For example, a report recently prepared for the European Commission concluded that the amount of microplastic particles captured in wastewater treatment sewage sludge can range between 65% and 100%. This is largely because current facilities are not designed to retain microplastics - meaning that sewage effluent leaving many plants still contains fibres and microbeads that ultimately end up in rivers, lakes, estuaries and oceans. The recent UK select committee investigation also found that British water companies currently have “no specifically designed sewage treatment processes to capture very small particles”.
However, it added that “many plants,’ such as those run by Southern Water, “do have methods of capturing plastics above 6mm, which will not be able to further degrade into microplastics”. Moreover, the microplastics which are trapped in the sludge captured by plants risk being disposed of on land - particularly when the sludge is used for agricultural purposes.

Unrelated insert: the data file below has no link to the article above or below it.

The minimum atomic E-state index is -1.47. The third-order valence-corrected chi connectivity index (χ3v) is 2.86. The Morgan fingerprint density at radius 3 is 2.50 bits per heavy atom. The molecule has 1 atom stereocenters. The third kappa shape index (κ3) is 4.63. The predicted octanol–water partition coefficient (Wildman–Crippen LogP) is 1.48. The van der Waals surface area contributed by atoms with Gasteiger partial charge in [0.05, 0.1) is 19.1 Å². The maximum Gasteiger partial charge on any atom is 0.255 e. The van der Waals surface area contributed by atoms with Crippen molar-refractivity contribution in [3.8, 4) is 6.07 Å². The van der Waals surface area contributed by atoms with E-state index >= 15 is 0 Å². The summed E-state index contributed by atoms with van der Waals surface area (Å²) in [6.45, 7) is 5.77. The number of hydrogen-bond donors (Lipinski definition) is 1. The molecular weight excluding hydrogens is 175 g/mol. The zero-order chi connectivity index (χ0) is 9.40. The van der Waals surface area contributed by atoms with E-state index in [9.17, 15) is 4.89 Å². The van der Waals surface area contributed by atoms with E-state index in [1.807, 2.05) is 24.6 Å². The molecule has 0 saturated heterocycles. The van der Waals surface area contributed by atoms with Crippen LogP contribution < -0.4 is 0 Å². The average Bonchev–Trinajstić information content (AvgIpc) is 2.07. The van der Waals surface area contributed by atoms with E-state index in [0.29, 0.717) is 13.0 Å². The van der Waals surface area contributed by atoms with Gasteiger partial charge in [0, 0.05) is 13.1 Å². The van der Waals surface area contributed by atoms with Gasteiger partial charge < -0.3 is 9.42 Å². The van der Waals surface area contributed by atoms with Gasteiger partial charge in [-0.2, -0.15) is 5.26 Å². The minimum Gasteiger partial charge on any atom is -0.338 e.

“[Although] blockages caused by intact wipes are more of an issue for wastewater treatment plants, some microplastic will escape treatment and pass to the environment. The rest will be captured in sewage sludge and much of this is returned to the land - so is still in the environment,” says Richard Thompson, Professor of Marine Biology at Plymouth University.
Moreover, as a representative of Anglian Water pointed out to the UK select committee, this sludge forms a ‘vital biosolid product’ for agricultural land - and raised concentrations of plastics in this product ‘would not just return the plastics back to the environment through spreading, but could also raise concerns about quality of the biosolid product and therefore put at risk a valuable source of nutrients for the agricultural sector.’
Centrifugation and density separation